GALC case still in limbo - News: On Air. Online. On Demand.

GALC case still in limbo

by Lannie Walker

Guam - Original landowners filed out of both sides of the court room this morning after Superior Court Judge Arthur Barcinas heard a motion to dismiss in a civil suit filed against the Guam Ancestral Lands Commission. Following the passage of a public law mandating former FAA land and Andy South property be doled out to Tiyan landowners, Attorney Curtis Van De Veld filed suit on behalf of remaining original landowners to prevent the transfer of land to the Tiyan landowners. 

The plaintiffs argued the transfer would only benefit a few ancestral landowners instead of all of them. Tiyan landowners then filed a motion to dismiss the civil suit alleging they are being harmed by not being given the land as provided for by Guam law.

And that is where the landowners from both sides found themselves this morning.

Assistant Attorney General William Bischoff, representing the Ancestral Lands Commission, detailed the basic premise of his argument to dismiss the motion. "That all the property the government holds it holds in what is called a public trust and that the land that was with the Ancestral Lands Commission, the land trust subcommittee, is still held by the government in public trust," he explained. "And it had not been as of yet transferred to any private persons to any individuals as their private property."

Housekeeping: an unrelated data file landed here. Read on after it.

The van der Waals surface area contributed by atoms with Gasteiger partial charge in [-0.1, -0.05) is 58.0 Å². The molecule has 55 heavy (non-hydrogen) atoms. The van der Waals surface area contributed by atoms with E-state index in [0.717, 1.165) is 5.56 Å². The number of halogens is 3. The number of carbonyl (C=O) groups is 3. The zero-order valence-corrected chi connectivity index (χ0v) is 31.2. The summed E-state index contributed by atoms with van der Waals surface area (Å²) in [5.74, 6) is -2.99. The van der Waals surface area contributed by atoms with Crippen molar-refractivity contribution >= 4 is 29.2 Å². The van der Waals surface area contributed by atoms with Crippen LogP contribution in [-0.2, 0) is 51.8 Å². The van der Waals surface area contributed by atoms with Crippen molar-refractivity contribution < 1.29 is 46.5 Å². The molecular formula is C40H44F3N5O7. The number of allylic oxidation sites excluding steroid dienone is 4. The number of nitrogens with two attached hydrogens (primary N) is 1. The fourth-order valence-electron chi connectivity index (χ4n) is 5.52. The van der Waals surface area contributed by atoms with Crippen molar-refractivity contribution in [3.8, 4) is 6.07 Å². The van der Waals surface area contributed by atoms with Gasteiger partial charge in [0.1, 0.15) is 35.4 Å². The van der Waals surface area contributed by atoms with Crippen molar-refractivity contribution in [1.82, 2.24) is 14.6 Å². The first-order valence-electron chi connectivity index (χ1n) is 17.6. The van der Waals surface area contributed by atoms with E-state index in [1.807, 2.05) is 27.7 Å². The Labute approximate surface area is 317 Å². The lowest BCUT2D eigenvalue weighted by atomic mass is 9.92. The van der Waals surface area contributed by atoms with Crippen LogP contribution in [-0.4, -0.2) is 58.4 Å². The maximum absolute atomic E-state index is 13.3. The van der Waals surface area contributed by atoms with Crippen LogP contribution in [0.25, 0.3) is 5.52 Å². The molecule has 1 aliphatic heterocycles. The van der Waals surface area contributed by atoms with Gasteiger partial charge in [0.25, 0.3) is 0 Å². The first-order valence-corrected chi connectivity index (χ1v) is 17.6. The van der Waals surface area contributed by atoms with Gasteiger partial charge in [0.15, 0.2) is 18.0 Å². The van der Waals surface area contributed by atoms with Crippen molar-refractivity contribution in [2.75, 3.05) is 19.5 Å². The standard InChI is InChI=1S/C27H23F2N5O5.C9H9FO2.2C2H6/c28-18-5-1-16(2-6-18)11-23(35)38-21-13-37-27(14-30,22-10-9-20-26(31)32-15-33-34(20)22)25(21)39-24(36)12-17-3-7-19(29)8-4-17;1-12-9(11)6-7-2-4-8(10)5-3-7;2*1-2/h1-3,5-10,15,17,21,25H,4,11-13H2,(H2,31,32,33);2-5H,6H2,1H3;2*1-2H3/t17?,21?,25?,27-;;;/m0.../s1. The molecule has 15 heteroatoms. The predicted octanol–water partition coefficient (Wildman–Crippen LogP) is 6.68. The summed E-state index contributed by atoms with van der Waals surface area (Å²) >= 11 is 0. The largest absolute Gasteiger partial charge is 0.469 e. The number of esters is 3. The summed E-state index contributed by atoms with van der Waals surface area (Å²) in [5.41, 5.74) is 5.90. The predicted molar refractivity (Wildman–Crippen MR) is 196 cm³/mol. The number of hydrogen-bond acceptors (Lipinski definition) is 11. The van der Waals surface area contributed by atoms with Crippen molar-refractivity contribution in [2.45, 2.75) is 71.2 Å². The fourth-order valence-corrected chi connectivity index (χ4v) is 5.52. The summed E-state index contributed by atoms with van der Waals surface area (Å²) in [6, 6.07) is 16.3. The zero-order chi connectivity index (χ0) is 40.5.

Van De Veld countered Bischoff's contention, saying, "The government said, 'We are transferring this property to the GALC and we are telling you to put it in a land bank which is going to a separate private trust.' That's what it says in the statute and they did - that they put it in the Guam land bank."

Therefore, the Guam Legislature could not legally give the land to just the Tiyan landowners. But according to Bischoff, the transfer was just, saying, "Ultimately the land had never been transferred to individuals as their private property it was still held ultimately by the government in private trust and the Legislature was still free to do what it decided to do with this land."

Van De Veld said, "The fact that the Government of Guam acts as a trustee does not mean that they own it."

Tiyan landowner spokesperson Benny Crawford admits the case against GALC will likely not be thrown out and the journey to receive the deeds to the properties may be a long one. "I think they are going to go forward because there where questions raised about constitutional issues so they might go to the Supreme Court there goes another four or five months, but if that the road it has to go it has to go that road," he said.

It's now up to Judge Barcinas to decide whether or not to dismiss the defendants' motion, but it doesn't mean the case is over. Van De Veld says he plans to push his case as far as legally possible.

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